Day 8: Monday
Wahoo! I got through the first week without caving. Trust me, I had my moments.
Energy levels still down quite a bit, but I think a result of a lousy night’s sleep. Both of which lead of general grumpiness and short fuse with my children. Not really ideal. The worst bit is that out of body feeling where you can see what you’re doing, but you do it anyway.
Catching up with friends today got me back on track. Felt much more rejuvenated. Funny how much other people help.
Day 9: Tuesday
So good to have slept well last night. My energy levels came right in the evening, and I slept until the alarm went off at 6am. Feeling really good this morning, no headaches, energy and motivation levels high.
I’m not sure I can call it a trend yet, but I think I might be through the worst. So it’s taken me 8 days to get the residual alcohol out of my system. A good learning for the future.
I went for a long walk with a friend today who gave me some sage advice. She said (and I quote) “…it’s about finding what YOUR healthy relationship with alcohol is. Everyone’s healthy is different.” What she means is that for some people, not drinking at all during the week and then relaxing in the weekends works best. For others, drinking a glass every day with no real exceptions (that is, no going out and drinking a bottle on Saturday) is a better alternative.
I’m not sure what my long term plan looks like yet. Hopefully I’ll have it worked out in 9 weeks time (not that I’m counting…).
Day 10: Wednesday
Today was concerning.
This morning I had my annual check up with my doctor. Last week, in preparation for this appointment, I’d had blood tests to assess my liver health. The results were not good. Generally ALT levels are supposed to be under 56. Mine was 157 today. This time last year it was mid-90’s so it’s gone up, quite a bit.
The doctor was pretty happy when I told her that I’d stopped drinking for an extended spell. She’s made a note for another test in 3 months time. Depending on how that goes depends on whether I need to have an ultrasound to check for excess fat around my liver.
I asked her about why she thought this may have happened. She said it was almost certainly due to my holiday week away with friends, after drinking quite a bit every day. However, the best analogy we could find was comparing it to picking the top off a scab – if you keep picking at it it’ll never heal. Likewise, if you never have a break from drinking, you never give your liver a chance to heal.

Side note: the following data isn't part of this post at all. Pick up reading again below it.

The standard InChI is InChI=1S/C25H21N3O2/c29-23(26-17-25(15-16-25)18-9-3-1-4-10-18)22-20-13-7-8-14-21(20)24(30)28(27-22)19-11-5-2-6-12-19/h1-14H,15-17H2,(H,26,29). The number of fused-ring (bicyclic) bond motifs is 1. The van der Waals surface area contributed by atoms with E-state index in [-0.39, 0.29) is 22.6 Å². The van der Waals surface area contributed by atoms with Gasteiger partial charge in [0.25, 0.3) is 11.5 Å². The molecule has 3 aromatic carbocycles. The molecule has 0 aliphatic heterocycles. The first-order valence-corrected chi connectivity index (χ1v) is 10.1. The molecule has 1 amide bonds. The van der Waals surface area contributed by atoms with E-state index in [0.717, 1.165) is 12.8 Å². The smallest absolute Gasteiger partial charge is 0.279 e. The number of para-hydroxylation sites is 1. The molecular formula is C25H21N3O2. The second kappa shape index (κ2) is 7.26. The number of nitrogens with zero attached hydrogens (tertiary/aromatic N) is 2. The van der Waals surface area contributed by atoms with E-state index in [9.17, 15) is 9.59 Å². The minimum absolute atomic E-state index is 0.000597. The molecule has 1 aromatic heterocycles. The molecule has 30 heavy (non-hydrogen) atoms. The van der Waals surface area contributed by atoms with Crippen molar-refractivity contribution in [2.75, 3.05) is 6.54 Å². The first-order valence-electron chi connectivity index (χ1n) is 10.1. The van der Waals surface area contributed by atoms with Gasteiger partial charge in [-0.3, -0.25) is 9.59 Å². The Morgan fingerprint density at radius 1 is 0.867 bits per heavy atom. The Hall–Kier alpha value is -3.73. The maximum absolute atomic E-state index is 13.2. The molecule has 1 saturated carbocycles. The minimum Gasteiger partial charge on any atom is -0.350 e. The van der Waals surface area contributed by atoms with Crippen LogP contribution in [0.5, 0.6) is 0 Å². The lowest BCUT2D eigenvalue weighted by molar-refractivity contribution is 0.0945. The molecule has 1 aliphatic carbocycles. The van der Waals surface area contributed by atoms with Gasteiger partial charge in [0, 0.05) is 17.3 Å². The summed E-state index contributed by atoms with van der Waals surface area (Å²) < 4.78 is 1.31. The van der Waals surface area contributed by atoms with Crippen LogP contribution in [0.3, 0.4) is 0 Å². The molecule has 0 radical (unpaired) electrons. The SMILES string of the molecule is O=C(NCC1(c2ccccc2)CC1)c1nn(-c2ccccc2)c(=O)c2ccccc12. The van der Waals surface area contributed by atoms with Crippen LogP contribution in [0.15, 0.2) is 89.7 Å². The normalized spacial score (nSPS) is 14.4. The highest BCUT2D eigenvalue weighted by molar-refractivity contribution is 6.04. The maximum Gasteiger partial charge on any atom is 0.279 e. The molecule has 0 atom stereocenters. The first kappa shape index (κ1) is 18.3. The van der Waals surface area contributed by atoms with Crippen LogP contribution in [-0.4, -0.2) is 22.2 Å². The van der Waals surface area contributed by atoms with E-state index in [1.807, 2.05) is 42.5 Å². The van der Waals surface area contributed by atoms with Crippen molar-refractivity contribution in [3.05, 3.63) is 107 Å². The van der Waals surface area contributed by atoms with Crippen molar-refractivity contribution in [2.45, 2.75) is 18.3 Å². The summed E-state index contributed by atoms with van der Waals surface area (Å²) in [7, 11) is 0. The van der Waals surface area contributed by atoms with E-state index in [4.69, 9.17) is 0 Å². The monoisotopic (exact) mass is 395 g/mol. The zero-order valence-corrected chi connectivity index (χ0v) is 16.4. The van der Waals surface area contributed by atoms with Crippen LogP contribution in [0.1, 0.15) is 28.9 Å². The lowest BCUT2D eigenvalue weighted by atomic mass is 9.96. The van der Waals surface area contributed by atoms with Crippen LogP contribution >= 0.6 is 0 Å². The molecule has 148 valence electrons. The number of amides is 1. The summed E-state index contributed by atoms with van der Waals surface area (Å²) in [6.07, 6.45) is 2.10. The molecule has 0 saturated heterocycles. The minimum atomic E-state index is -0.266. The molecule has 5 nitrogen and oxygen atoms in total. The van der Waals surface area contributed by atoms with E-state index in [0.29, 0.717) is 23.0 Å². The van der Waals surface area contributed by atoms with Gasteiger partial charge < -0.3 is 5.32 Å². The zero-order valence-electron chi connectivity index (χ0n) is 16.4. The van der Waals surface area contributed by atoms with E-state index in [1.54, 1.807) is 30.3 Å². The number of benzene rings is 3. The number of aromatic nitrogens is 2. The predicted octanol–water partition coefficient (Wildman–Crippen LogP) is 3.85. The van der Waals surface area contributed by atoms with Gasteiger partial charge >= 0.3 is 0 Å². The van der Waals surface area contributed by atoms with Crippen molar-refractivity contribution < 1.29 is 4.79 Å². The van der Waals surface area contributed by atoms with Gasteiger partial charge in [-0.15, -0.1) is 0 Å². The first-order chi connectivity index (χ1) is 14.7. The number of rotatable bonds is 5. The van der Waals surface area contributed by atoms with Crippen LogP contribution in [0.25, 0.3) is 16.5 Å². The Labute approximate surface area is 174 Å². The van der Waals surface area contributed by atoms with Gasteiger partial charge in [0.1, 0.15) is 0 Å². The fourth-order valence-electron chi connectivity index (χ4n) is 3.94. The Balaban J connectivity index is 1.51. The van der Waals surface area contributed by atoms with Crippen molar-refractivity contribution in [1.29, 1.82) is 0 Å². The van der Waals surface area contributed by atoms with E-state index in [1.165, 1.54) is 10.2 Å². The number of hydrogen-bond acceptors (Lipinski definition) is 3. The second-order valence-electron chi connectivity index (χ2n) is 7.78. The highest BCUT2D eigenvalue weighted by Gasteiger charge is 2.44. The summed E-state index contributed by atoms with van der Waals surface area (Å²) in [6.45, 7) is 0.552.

Day 11-14: Sydney
As I mentioned in my introductory post, my one exception to 10 weeks alcohol free is my trip to Sydney. A chance to catch up with some old friends, which always requires wine.
So, long story short, I did drink this weekend. Not in an excessive shots-at-3am kind of way, more a glass of wine with lunch, then more than a few at dinner. Probably averaged about 5 a day over the 4 days. Quite a bit when you put it in writing.
The unexpected happened. I came out in a rash all over my body. On my arms, chest, stomach. As it went it moved up to my ears and along my chin line. Thank God it never made it to my face! It was itchy as hell, and impossible to get under control. I went to the chemist and got some hydrocortisone cream and antihistamines, which helped somewhat. Then I consulted Dr Google.
Fearing the worst, I started by checking whether a flu jab could elicit this kind of reaction. Apparently not. Then I googled whether wine could give you hives. And it can. It’s not uncommon. It’s generally more likely to be caused by red wine (which I was mostly drinking), but the specific cause is vague. It could be an allergy to the alcohol, the fruit (although I’m not allergic to grapes) or the sulphates.
It’s never happened to me before, although I have been known to get a flushed face from drinking wine, which is apparently a related symptom. I’m not happy.
What I learned this week: Mood swings
As you can see, I’ve experienced my fair share of mood swings over the past 2 weeks. Although, thankfully, I now seem to be past the worst.
Mental Health Daily says that alcohol increases the neurotransmitter GABA (linked to relaxation), decreases glutamate (an excitory neurotransmitter. When we don’t have it we relax even more!) and can increase dopamine (which is a feel good hormone). So when we stop drinking regularly, we can struggle to relax and we don’t get those happy, buzzy feelings we’re used to getting after a glass of wine at the end of a tough day.
The mood swings we may get are (Source: Mental Health Daily):
- Mood swings: Most people can expect some sort of mood swings during their withdrawal. One minute you may feel deeply depressed and hopeless, the next you may be optimistic about the withdrawal process. Understand that changes in mood such as feelings of anger, sadness, apathy, anxiety, etc. will all gradually stabilize.
- Agitation: Many people feel agitated during the first few weeks of withdrawal. Do your best to manage this feeling by getting some light exercise and/or practicing relaxation exercises.
- Anger: Anger is typically a result of our inability to relax and in part due to the fact that the brain is sensitive during withdrawal. Neurotransmitter levels have not recovered to baseline and this may make you more prone to anger outbursts.
- Irritability: Withdrawal from alcohol can lead to irritability as a result of changes in GABA functioning. When you have adequate GABA, you are able to keep calm and don’t get bothered by minor things. Insufficient GABA can lead a person to feel irritable and unable to stay calm.